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Reply #50: I would lay little hope on anything gov at about this time [View All]

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nolabels Donating Member (1000+ posts) Send PM | Profile | Ignore Sat Nov-27-04 02:13 AM
Response to Reply #48
50. I would lay little hope on anything gov at about this time
other than an early unpaid retirement. Looks like it will be good time to catch up on that reading :-)


If you strip Stoicism of its paradoxes and its wilful misuse of
language, what is left is simply the moral philosophy of Socrates,
Plato and Aristotle, dashed with the physics of Heraclitus. Stoicism
was not so much a new doctrine as the form under which the old Greek
philosophy finally presented itself to the world at large. It owed
its popularity in some measure to its extravagance. A great deal
might be said about Stoicism as a religion and about the part it
played in the formation of Christianity but these subjects were
excluded by the plan of this volume which was to present a sketch of
the Stoic doctrine based on the original authorities.

_Pemb. Coll. Oxford_




Among the Greeks and Romans of the classical age philosophy occupied
the place taken by religion among ourselves. Their appeal was to
reason not to revelation. To what, asks Cicero in his Offices, are we
to look for training in virtue, if not to philosophy? Now, if truth
is believed to rest upon authority it is natural that it should be
impressed upon the mind from the earliest age, since the essential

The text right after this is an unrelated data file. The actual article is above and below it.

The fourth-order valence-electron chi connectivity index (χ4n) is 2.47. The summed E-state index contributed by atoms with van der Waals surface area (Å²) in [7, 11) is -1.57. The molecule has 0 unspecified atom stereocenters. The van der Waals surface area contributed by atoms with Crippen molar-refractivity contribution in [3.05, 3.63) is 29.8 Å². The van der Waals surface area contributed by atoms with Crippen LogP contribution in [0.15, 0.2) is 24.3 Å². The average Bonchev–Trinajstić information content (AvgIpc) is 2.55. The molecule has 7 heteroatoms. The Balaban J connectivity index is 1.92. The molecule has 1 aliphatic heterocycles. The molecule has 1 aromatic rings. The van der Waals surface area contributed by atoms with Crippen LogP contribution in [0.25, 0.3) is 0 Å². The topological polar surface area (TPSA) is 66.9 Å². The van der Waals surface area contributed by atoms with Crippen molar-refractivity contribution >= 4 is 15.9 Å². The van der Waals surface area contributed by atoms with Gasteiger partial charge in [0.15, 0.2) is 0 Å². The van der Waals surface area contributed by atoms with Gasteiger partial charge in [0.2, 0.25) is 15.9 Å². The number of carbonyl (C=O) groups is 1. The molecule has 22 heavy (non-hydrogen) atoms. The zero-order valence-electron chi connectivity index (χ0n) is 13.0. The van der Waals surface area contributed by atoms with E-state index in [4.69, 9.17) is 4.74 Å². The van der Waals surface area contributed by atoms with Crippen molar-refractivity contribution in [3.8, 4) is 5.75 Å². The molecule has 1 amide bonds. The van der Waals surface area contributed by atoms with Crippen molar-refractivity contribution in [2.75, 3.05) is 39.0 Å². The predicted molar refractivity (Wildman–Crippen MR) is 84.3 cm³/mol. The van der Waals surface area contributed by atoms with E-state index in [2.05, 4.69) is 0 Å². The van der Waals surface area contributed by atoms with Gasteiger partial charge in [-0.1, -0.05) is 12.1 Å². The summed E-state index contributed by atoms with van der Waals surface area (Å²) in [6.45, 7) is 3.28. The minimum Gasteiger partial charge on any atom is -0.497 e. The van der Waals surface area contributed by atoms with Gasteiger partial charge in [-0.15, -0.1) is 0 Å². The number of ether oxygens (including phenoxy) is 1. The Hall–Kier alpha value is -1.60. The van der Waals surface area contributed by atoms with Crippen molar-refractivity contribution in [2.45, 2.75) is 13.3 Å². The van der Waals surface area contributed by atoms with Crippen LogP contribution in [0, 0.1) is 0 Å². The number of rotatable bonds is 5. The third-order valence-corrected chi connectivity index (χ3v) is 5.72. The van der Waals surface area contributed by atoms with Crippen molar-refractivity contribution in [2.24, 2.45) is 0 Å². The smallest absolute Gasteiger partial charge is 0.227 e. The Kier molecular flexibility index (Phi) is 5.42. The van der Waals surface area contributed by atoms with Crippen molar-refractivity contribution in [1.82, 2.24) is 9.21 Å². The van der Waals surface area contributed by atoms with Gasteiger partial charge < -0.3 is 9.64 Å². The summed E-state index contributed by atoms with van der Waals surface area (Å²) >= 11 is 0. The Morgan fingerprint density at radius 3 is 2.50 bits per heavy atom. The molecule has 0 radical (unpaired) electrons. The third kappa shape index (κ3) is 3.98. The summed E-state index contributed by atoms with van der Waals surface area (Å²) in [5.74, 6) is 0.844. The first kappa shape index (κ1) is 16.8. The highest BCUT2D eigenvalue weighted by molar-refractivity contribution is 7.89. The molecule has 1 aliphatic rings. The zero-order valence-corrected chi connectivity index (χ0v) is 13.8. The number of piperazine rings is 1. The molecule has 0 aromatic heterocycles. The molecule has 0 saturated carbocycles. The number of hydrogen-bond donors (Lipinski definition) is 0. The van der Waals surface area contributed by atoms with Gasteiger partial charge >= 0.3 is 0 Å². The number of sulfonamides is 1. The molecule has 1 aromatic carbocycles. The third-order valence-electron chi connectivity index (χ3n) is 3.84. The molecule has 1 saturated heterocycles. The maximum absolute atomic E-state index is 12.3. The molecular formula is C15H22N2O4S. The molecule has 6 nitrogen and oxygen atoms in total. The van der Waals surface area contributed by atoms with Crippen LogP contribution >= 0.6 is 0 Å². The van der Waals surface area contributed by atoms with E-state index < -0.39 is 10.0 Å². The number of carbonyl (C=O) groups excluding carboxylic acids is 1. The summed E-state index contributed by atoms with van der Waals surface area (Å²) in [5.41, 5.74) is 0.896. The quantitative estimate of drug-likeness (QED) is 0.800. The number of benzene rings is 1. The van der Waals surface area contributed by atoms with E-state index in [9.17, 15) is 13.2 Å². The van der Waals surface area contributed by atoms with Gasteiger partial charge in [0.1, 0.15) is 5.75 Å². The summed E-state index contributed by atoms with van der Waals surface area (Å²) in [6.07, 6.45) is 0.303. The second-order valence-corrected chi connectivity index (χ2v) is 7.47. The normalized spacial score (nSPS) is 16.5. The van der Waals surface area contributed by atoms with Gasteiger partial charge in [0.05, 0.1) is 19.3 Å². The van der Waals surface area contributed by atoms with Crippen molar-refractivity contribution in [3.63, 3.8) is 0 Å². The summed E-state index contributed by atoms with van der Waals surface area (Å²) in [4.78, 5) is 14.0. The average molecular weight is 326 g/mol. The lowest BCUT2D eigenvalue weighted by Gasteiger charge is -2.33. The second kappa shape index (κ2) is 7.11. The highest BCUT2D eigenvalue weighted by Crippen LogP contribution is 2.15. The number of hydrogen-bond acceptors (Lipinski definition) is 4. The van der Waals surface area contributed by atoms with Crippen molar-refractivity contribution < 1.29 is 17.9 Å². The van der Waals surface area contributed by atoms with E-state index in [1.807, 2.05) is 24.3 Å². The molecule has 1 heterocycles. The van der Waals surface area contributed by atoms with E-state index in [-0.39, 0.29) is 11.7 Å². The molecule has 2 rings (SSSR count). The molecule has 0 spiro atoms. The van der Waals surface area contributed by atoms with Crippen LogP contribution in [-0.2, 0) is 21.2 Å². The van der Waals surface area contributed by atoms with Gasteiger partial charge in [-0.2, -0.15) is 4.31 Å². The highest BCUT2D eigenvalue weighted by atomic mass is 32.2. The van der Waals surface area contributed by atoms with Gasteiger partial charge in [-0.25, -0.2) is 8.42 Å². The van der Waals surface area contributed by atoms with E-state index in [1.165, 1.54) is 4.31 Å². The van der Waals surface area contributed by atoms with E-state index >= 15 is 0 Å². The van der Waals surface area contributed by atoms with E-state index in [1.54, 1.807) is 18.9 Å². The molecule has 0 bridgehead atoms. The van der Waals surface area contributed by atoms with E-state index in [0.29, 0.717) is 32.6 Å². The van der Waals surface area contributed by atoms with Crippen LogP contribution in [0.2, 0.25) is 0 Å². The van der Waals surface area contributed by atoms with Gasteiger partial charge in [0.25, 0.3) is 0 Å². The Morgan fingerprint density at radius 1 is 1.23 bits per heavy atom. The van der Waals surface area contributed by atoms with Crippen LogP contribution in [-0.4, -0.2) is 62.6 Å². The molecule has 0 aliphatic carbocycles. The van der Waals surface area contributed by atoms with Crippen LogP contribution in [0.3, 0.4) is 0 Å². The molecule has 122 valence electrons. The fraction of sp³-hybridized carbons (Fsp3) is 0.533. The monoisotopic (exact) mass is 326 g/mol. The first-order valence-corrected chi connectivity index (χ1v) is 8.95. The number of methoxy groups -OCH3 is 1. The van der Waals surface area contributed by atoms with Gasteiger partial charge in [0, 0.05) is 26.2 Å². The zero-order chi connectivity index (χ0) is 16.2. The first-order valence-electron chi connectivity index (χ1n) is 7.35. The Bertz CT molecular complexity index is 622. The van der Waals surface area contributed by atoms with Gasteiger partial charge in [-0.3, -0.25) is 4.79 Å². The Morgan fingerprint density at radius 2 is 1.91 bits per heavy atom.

thing is that it should be believed, but a truth which makes its
appeal to reason must be content to wait till reason is developed. We
are born into the Eastern, Western or Anglican communion or some
other denomination, but it was of his own free choice that the
serious minded young Greek or Roman embraced the tenets of one of the
great sects which divided the world of philosophy. The motive which
led him to do so in the first instance may have been merely the
influence of a friend or a discourse from some eloquent speaker, but
the choice once made was his own choice, and he adhered to it as
such. Conversions from one sect to another were of quite rare
occurrence. A certain Dionysius of Heraclea, who went over from the
Stoics to the Cyrenaics, was ever afterward known as "the deserter."
It was as difficult to be independent in philosophy as it is with us
to be independent in politics. When a young man joined a school, he
committed himself to all its opinions, not only as to the end of
life, which was the main point of division, but as to all questions
on all subjects. The Stoic did not differ merely in his ethics from
the Epicurean; he differed also in his theology and his physics and
his metaphysics. Aristotle, as Shakespeare knew, thought young men
"unfit to hear moral philosophy". And yet it was a question--or
rather the question--of moral philosophy, the answer to which decided
the young man's opinions on all other points. The language which
Cicero sometimes uses about the seriousness of the choice made in
early life and how a young man gets entrammelled by a school before
he is really able to judge, reminds us of what we hear said nowadays
about the danger of a young man's taking orders before his opinions
are formed. To this it was replied that a young man only exercised
the right of private judgment in selecting the authority whom he
should follow, and, having once done that, trusted to him for all the
rest. With the analogue of this contention also we are familiar in
modern times. Cicero allows that there would be something in it, if
the selection of the true philosopher did not above all things
require the philosophic mind. But in those days it was probably the
case, as it is now, that, if a man did not form speculative opinions
in youth, the pressure of affairs would not leave him leisure to do
so later.
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